Nearly everyone will experience the pain of sore, achy muscles at some point in their lives. Muscle pain, also known as myalgia, can range from hardly noticeable to debilitating.
In most cases, it will fade away in a few days. However, in some cases, it could linger on for several months.
You can develop muscle pain nearly anywhere in your body, including: hands, neck, legs, and back.
Causes of Muscle Pain
Most commonly, muscle pain is a result of stress, tension, overuse, and slight injuries. Usually, the pain is localized to a particular area, only affecting specific muscles or body parts.
On the other hand, systemic muscle pain will be felt throughout your entire body and is different.
Typically, systemic muscle pain is a result of an infection, illness, or even a medication side effect. Following is a list of possible causes of systemic muscle pain:
- Statins, which are used to lower cholesterol
- ACE Inhibitors, which are used to regulate blood pressure
- Muscle abscess
- Rocky Mountain Spotted Fever
- Lyme Disease
- Polio or post-polio syndrome
Conditions and Diseases
- Imbalance of electrolytes
- Chronic Fatigue Syndrome
- Polymyalgia Rheumatica
- Myofascial Pain Syndrome
- Rheumatoid Arthritis
Treating Muscle Pain
If the muscle pain is due to stress, strain, or overuse, you can typically treat it at home. A slight injury will usually respond favorably to R.I.C.E, or Rest, Ice, Compression, and Elevation.
However, if your muscle pain is persistent and you suspect that it is something more than a minor injury or strain, you should consult your physician. Your priority is to get treatment for the underlying condition.
Never delay medical treatment if your muscle pain is accompanied by difficulty breathing, muscle weakness, dizziness, high fever, stiff neck, localized swelling/redness, tick bite, or muscle pain that started after starting a new medication.
Home Remedies for Muscle Pain
Following are some things you can do at home for that muscle pain that is a result of strain, stress, or overuse.
If you’re working out and you experience a muscle cramp- just stop! Don’t try to power through the pain.
The cramp is your body’s way of saying it doesn’t like moving that way- and if you continue through it, you could seriously injure yourself.
Stretch and Squeeze
When you’re experiencing a muscle cramp, stretch the muscle with one hand and with the other, gently squeeze the center of the muscle.
See if you can feel how it is contracted and then stretch it in the opposite direction.
For example, if the pain is in your calf, try to stand with your foot flat on the ground and lean forward without lifting your heel off the ground.
If you can’t stand, sit down on the ground with the affected leg extended. Then, reach forward and grab your toes, pulling the foot back towards your knee.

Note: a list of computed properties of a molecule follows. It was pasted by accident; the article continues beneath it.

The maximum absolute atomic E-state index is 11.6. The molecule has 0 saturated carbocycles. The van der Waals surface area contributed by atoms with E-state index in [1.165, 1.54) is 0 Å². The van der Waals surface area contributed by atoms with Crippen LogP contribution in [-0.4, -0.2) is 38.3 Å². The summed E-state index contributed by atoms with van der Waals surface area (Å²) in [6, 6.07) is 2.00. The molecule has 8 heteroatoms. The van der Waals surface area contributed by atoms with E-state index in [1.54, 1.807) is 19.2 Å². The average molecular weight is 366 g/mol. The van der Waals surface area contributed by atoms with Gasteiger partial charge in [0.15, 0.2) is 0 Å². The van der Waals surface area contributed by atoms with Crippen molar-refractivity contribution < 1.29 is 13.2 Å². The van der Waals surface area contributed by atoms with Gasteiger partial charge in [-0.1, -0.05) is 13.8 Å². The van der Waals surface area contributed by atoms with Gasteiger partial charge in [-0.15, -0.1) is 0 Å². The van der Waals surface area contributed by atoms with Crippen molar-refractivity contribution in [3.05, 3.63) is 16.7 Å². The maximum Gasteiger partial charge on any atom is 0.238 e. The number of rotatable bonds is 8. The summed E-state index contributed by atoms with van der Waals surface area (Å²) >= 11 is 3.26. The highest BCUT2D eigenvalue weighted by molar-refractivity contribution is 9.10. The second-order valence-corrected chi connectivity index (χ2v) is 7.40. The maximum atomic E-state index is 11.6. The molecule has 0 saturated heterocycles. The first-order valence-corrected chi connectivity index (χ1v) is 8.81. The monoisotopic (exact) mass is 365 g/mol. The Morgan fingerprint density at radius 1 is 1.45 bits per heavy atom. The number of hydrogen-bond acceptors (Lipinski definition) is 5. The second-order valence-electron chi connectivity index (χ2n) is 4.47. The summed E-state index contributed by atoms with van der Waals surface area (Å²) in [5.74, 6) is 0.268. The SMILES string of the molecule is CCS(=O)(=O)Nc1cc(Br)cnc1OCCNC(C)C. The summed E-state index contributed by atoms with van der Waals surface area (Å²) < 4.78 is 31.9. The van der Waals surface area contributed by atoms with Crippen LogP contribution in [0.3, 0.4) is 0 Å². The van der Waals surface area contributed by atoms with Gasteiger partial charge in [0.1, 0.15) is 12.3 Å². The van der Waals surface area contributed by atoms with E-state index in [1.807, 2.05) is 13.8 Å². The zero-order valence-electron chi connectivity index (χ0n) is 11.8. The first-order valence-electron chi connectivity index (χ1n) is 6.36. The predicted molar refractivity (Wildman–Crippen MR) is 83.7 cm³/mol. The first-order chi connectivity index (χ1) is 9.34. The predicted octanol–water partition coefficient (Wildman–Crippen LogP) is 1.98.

Walk it Off
Once the acute pain has passed, you shouldn’t immediately jump back into exercising. Instead, take a few minutes to walk and get the blood flowing back into your muscles.
If you know that you’ve overworked your muscles, take a cold bath or shower to reduce the trauma.
If you don’t think you can handle a cold bath/shower, then place ice packs on your muscles for 20-30 minutes at a time every hour for the first 24 to 72 hours.
The cold will help the muscle pain by constricting the blood vessels, which reduces the blood flow and therefore, inflammation.
Avoid Using Heat
Sure, that warm heating pad or hot water bottle may feel great, but it is actually the worst thing you can do for your sore muscles.
Heat dilates your blood vessels, which increases circulation and encourages swelling.
Overall, heat will actually increase the stiffness and soreness of your muscles, especially if you use it during the first 24 hours. If you must use heat, only use it for about 20 minutes or less every hour.
Or, consider contrast therapy- heat for four minutes and an ice pack for one. After 3-4 days, once the soreness and swelling have gone down, resume taking hot showers/baths to relax your muscles.
If you’re experiencing muscle pain, the last thing you want to do is move. However, it is the first thing you should do. Just make sure to take it slow, warm up with a 20 minute walk.
One of the best remedies for muscle pain is swimming. The cold water of the pool will reduce the inflammation and the buoyancy provided by the water helps to ease soreness and stretch out the muscles.
Get a Massage
A gentle massage can help to ease soreness and stiffness of muscle pain.
When it’s cold weather, you can prevent your muscles from painful cramping by keeping them warm.
You should wear adequate clothing- layers offer the best insulation because air is trapped between the layers.
Some people find that they like the warmth and compression that is offered by running tights.
Warm Up Before a Workout
One way to prevent injuries to muscles during a workout is to warm up beforehand. Instead of doing simple stretches, go for a walk or bike ride to “prewarm” your muscles.
After this, do stretches according to the workout you’re going to be participating in.
Even if you’re going to be working in your garden or chopping wood, you should still warm up, as it will get your muscles ready and prevent injury and potential damage.
Know When to Stop
The best way to prevent injury and pain to your muscles is to know your personal limits. If you’re feeling stiff and sore the next day, you know you overdid it.
Instead of getting all your workout in on the weekends, aim to get regular exercise during the week.
Start off with short bursts of low intensity and over a period of weeks or even months, gradually increase the intensity and amount of time you work out.